Editor's note: This article was updated on July 17 to include news that the CDC is now displaying COVID-19 data on its website again — albeit old data from July 14. The original article was published on July 15.
The U.S. Department of Health and Human Services (HHS) issued new orders for hospitals to send COVID-19 data straight to the agency, rather than to the Centers for Disease Control and Prevention (CDC), which typically compiles the information.
The orders, posted to the HHS website, direct hospitals to send daily reports about their total number of COVID-19 patients, admissions and related deaths from the previous day, along with data on their ICU bed occupancy, ventilators in use, staffing shortages and supply of personal protective equipment (PPE), among other information. Previously, the CDC collected and shared such data on publicly accessible databases.
"The new, faster and complete data system is what our nation needs to defeat the coronavirus," Michael R. Caputo, an HHS spokesman, told The New York Times. "The CDC, an operating division of HHS, will certainly participate in this streamlined all-of-government response. They will simply no longer control it." The order went into effect Wednesday (July 15).
But some health experts have raised concerns that the change will limit the amount of data available to the public, including to scientists and health officials, at a time when COVID-19 cases continue to surge in many states.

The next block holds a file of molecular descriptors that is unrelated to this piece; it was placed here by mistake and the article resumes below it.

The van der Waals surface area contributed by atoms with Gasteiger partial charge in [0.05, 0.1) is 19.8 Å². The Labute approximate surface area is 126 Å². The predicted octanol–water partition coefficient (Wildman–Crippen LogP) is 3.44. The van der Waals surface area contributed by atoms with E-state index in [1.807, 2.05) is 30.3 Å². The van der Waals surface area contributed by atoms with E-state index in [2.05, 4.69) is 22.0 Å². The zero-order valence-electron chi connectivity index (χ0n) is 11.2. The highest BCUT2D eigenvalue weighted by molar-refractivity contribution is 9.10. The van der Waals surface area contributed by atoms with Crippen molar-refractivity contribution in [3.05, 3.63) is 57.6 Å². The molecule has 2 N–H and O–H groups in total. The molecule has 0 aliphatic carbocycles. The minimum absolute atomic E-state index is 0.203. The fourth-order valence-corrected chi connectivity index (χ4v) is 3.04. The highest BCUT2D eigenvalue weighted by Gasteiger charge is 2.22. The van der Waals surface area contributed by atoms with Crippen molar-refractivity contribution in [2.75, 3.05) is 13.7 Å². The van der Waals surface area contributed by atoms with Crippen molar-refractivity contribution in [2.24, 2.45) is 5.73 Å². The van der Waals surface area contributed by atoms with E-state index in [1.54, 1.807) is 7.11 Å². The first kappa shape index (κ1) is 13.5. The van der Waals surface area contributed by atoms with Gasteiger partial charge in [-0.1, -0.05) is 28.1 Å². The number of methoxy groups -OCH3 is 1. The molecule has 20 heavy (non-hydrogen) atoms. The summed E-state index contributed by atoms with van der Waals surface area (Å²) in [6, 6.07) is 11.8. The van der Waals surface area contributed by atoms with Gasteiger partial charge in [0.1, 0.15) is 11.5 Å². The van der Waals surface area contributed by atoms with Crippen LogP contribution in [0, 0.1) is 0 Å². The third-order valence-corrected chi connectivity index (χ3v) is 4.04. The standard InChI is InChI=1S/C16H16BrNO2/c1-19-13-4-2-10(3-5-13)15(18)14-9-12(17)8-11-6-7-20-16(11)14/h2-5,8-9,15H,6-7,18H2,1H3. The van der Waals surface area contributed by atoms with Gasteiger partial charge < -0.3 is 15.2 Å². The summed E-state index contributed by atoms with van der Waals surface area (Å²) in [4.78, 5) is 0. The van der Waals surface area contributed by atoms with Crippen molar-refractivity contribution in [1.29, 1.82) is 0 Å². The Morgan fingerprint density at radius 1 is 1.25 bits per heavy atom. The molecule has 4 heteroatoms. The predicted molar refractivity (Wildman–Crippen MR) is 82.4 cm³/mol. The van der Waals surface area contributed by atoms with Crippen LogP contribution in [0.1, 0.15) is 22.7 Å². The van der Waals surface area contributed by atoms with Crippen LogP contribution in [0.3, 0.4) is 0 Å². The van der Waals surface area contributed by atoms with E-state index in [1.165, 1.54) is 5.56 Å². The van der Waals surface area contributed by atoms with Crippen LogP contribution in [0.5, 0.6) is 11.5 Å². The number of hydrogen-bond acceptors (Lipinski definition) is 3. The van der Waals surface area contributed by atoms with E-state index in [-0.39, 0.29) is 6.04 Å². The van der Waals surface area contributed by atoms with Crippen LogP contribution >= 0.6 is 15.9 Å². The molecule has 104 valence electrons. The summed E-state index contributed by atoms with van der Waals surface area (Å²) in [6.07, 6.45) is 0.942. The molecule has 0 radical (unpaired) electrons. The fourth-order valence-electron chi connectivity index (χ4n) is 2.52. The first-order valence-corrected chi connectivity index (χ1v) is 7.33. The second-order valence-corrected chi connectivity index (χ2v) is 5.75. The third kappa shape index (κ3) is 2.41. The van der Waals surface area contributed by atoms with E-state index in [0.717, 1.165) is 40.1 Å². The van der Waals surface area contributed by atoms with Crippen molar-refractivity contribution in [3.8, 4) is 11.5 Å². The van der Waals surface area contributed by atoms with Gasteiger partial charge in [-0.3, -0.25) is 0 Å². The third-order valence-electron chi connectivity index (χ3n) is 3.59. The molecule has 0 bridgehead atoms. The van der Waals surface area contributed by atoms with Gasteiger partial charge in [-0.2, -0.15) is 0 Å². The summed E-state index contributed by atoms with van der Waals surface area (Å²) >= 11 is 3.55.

And in fact, the immediate effects of the order became apparent when the CDC pulled data on U.S. hospital capacities from its website, ProPublica reported. The swift change, implemented July 15, motivated U.S. Congress members and former CDC director Dr. Tom Frieden to call for the data to be restored, and transparency to be maintained into the future.
"Covid is exploding in Arizona, Texas, South Carolina, Florida and other states. And the administration has chosen to sideline the CDC. Where did this data go?" Frieden wrote in a tweet on the morning of July 16. By noon, the CDC had restored the old data to its website, with a note that the numbers had not been updated since July 14, ProPublica reported. Notably, the CDC explained that the posted numbers do "not include data submitted to other entities contracted by or within the federal government" — meaning that the current stats don't include any information sent to the HHS, as now directed by the federal government.
Time will tell whether and how the HHS will make its database available to the public, but in the meantime, some experts have expressed grave concerns about the shift.
"Only the CDC has the expertise to collect data," Rep. Donna E. Shalala of Florida, who served as health secretary under former President Bill Clinton, told the Times. "I think any move to take responsibility away from the people who have the expertise is politicizing."
The Infectious Diseases Society of America (IDSA), a national organization of physicians, scientists and public health experts, echoed similar sentiments in a statement written by the organization's president, Dr. Thomas File, Jr.
"Placing medical data collection outside of the leadership of public health experts could severely weaken the quality and availability of data, add an additional burden to already overwhelmed hospitals and add a new challenge to the U.S. pandemic response," File wrote.